NOx are oxides of nitrogen formed during the combustion of fossil fuels. They also arise during combustion by the direct combination of atmospheric nitrogen and oxygen at high temperature. The main component of NOx is nitric oxide (NO), with a smaller proportion of nitrogen dioxide (NO₂). The most commonly used unit of measurement of NOx is the mg/kWh.
Permissible NOx levels are defined differently according to location. Urban areas already suffering from a high level of pollutants have the strictest levels. For example, the Greater London Authority (GLA) considers Low NOx technologies to be those whose NOx emissions are < 40 mg/kWh. Ultra Low NOx applies where NOx levels are < 15 mg/kwh.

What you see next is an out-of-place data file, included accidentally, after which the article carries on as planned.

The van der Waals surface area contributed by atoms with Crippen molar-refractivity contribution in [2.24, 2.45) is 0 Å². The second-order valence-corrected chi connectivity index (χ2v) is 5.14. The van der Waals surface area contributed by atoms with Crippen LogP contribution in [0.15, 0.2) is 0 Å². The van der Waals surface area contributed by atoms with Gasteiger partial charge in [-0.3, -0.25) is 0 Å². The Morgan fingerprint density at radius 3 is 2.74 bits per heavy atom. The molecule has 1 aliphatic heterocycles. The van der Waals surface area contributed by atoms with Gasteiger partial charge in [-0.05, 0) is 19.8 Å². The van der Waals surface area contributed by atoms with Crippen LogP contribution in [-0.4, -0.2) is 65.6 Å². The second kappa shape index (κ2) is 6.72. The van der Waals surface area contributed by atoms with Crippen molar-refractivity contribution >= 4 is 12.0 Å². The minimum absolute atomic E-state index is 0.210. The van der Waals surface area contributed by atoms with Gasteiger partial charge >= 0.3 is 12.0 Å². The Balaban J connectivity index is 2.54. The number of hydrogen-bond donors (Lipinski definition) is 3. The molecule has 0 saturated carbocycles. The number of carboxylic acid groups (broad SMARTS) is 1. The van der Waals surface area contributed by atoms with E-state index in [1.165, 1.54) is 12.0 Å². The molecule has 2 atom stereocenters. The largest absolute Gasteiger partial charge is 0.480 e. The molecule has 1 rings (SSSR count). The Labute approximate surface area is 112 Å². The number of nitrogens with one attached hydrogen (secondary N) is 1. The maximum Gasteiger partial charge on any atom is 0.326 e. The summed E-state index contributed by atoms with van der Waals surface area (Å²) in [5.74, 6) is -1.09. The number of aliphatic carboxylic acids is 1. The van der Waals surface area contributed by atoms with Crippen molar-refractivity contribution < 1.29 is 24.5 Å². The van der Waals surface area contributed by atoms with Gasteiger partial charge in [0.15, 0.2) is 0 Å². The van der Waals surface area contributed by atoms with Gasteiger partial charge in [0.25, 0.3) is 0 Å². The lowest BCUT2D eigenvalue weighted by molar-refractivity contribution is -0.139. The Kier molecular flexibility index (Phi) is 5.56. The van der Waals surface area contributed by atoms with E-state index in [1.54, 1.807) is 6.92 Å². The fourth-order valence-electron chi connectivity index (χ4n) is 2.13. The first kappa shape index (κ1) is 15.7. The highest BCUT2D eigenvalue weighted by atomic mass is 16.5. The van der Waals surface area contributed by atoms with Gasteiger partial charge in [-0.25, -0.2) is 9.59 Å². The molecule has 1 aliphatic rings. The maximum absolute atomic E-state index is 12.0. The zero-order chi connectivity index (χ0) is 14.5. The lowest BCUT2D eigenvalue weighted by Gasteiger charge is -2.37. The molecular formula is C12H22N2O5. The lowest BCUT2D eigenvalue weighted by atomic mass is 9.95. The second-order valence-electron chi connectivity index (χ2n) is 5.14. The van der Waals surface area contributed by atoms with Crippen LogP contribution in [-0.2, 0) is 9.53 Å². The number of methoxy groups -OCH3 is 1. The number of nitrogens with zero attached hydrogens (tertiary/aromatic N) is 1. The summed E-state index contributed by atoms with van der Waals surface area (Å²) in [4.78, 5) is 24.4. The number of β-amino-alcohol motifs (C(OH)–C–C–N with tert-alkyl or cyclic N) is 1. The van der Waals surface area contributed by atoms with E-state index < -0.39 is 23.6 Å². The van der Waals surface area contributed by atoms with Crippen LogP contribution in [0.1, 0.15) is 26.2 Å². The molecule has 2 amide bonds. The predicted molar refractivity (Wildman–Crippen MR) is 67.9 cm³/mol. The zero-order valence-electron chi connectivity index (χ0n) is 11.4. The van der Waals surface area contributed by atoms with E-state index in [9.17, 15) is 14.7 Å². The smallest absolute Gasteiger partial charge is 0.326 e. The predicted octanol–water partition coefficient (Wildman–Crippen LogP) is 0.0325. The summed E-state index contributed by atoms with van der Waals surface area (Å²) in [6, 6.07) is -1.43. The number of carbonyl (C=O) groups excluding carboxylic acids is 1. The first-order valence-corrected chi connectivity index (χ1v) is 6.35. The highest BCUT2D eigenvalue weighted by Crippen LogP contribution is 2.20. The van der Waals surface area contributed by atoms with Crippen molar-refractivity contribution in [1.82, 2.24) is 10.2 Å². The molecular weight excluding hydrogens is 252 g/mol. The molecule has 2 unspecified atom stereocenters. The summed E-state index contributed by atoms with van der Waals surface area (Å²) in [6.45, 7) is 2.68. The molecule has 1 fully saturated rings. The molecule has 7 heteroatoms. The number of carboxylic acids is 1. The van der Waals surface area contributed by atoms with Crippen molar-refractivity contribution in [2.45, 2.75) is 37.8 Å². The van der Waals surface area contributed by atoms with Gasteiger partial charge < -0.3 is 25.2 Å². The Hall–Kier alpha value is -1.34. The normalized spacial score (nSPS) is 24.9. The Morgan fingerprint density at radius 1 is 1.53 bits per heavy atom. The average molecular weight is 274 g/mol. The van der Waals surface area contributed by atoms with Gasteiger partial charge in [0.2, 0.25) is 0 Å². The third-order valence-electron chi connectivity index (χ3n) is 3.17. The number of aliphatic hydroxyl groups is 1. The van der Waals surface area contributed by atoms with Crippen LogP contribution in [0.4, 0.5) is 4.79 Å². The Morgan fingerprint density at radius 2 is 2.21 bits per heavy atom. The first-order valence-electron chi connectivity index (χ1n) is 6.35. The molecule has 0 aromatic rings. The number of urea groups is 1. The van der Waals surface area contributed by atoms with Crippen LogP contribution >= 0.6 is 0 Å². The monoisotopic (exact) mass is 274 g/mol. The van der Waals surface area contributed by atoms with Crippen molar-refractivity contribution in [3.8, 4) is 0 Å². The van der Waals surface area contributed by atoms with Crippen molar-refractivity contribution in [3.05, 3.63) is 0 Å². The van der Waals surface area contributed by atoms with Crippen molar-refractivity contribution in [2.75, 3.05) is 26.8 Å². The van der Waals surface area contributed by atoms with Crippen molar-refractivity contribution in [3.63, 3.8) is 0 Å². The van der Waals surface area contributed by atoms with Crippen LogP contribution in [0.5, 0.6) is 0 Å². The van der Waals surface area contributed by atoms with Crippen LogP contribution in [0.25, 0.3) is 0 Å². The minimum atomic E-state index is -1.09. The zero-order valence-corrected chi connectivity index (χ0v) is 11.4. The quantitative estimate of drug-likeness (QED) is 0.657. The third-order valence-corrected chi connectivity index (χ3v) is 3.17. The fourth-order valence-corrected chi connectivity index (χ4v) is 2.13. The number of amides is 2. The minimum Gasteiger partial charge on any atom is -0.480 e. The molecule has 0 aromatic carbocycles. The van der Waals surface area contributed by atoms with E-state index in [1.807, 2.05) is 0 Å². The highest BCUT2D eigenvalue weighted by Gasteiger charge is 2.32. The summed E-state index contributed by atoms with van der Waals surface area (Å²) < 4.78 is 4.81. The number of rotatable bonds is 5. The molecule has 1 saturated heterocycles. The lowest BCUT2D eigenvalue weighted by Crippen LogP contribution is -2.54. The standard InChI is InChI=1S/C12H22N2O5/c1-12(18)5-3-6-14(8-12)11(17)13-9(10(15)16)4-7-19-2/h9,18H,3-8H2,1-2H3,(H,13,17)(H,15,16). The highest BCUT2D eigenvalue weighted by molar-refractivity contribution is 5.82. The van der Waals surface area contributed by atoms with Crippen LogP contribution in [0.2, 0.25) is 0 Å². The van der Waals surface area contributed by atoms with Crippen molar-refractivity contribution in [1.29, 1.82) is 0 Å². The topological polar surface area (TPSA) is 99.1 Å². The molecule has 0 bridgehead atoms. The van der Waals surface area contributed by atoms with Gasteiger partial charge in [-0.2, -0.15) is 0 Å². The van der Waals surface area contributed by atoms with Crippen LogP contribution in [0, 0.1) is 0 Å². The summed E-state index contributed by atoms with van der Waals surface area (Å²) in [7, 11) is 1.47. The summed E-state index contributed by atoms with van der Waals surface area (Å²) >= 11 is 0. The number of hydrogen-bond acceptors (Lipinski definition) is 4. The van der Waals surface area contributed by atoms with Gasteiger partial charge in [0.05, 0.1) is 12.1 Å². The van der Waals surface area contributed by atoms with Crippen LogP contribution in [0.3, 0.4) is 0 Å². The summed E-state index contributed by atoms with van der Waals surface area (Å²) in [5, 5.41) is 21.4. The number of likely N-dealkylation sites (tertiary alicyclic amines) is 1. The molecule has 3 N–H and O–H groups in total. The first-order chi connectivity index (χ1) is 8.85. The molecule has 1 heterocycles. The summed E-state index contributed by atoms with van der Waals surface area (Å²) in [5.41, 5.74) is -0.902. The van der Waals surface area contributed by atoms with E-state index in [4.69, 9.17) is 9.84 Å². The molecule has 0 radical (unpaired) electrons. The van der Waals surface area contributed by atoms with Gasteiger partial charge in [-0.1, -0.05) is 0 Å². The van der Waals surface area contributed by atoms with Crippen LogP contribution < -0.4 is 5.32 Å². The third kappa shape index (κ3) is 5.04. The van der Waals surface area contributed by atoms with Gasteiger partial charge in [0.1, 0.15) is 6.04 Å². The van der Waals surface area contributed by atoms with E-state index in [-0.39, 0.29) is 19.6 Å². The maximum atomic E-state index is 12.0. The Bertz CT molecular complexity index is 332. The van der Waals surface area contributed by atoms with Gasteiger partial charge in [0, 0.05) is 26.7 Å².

Until 2018, CHP manufacturers specified their equipment according to German standard TA Luft for areas with light pollution (< 250 mg/kWh), or Half TA Luft for highly polluted areas (< 125 mg/kWh).
From September 2018, the European maximum NOx limits are now 56 mg/kWh for gas and LPG boilers, and 240 mg/kWh for CHP using gas.